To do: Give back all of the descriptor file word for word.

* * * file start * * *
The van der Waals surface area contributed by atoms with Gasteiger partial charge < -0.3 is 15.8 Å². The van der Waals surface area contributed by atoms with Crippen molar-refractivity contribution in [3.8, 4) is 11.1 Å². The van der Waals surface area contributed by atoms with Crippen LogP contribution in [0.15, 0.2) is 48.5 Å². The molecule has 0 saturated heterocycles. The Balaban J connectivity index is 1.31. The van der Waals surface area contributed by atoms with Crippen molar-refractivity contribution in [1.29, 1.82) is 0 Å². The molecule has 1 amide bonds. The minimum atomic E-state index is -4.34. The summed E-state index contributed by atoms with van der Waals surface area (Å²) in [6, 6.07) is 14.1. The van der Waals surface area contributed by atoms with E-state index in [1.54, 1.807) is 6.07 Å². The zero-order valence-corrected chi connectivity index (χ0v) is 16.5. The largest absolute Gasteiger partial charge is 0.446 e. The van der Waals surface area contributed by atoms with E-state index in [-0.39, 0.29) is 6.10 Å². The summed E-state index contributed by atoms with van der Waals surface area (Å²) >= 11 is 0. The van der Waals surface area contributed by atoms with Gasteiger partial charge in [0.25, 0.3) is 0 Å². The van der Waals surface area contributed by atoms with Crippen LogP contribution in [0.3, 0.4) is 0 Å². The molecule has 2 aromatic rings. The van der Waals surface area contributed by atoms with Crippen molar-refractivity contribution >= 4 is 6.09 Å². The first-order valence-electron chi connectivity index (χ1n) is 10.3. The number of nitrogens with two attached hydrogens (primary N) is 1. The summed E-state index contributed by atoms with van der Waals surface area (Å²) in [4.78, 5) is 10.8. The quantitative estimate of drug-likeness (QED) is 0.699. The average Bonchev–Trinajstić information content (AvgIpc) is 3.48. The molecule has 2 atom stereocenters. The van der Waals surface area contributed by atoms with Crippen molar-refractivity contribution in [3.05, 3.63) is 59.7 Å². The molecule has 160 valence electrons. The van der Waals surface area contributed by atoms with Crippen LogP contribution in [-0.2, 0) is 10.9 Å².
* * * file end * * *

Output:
The van der Waals surface area contributed by atoms with Gasteiger partial charge < -0.3 is 15.8 Å². The van der Waals surface area contributed by atoms with Crippen molar-refractivity contribution in [3.8, 4) is 11.1 Å². The van der Waals surface area contributed by atoms with Crippen LogP contribution in [0.15, 0.2) is 48.5 Å². The molecule has 0 saturated heterocycles. The Balaban J connectivity index is 1.31. The van der Waals surface area contributed by atoms with Crippen molar-refractivity contribution in [1.29, 1.82) is 0 Å². The molecule has 1 amide bonds. The minimum atomic E-state index is -4.34. The summed E-state index contributed by atoms with van der Waals surface area (Å²) in [6, 6.07) is 14.1. The van der Waals surface area contributed by atoms with E-state index in [1.54, 1.807) is 6.07 Å². The zero-order valence-corrected chi connectivity index (χ0v) is 16.5. The largest absolute Gasteiger partial charge is 0.446 e. The van der Waals surface area contributed by atoms with E-state index in [-0.39, 0.29) is 6.10 Å². The summed E-state index contributed by atoms with van der Waals surface area (Å²) >= 11 is 0. The van der Waals surface area contributed by atoms with Gasteiger partial charge in [0.25, 0.3) is 0 Å². The van der Waals surface area contributed by atoms with Crippen LogP contribution in [0.3, 0.4) is 0 Å². The molecule has 2 aromatic rings. The van der Waals surface area contributed by atoms with Crippen molar-refractivity contribution >= 4 is 6.09 Å². The first-order valence-electron chi connectivity index (χ1n) is 10.3. The number of nitrogens with two attached hydrogens (primary N) is 1. The summed E-state index contributed by atoms with van der Waals surface area (Å²) in [4.78, 5) is 10.8. The quantitative estimate of drug-likeness (QED) is 0.699. The average Bonchev–Trinajstić information content (AvgIpc) is 3.48. The molecule has 2 atom stereocenters. The van der Waals surface area contributed by atoms with Crippen molar-refractivity contribution in [3.05, 3.63) is 59.7 Å². The molecule has 160 valence electrons. The van der Waals surface area contributed by atoms with Crippen LogP contribution in [-0.2, 0) is 10.9 Å².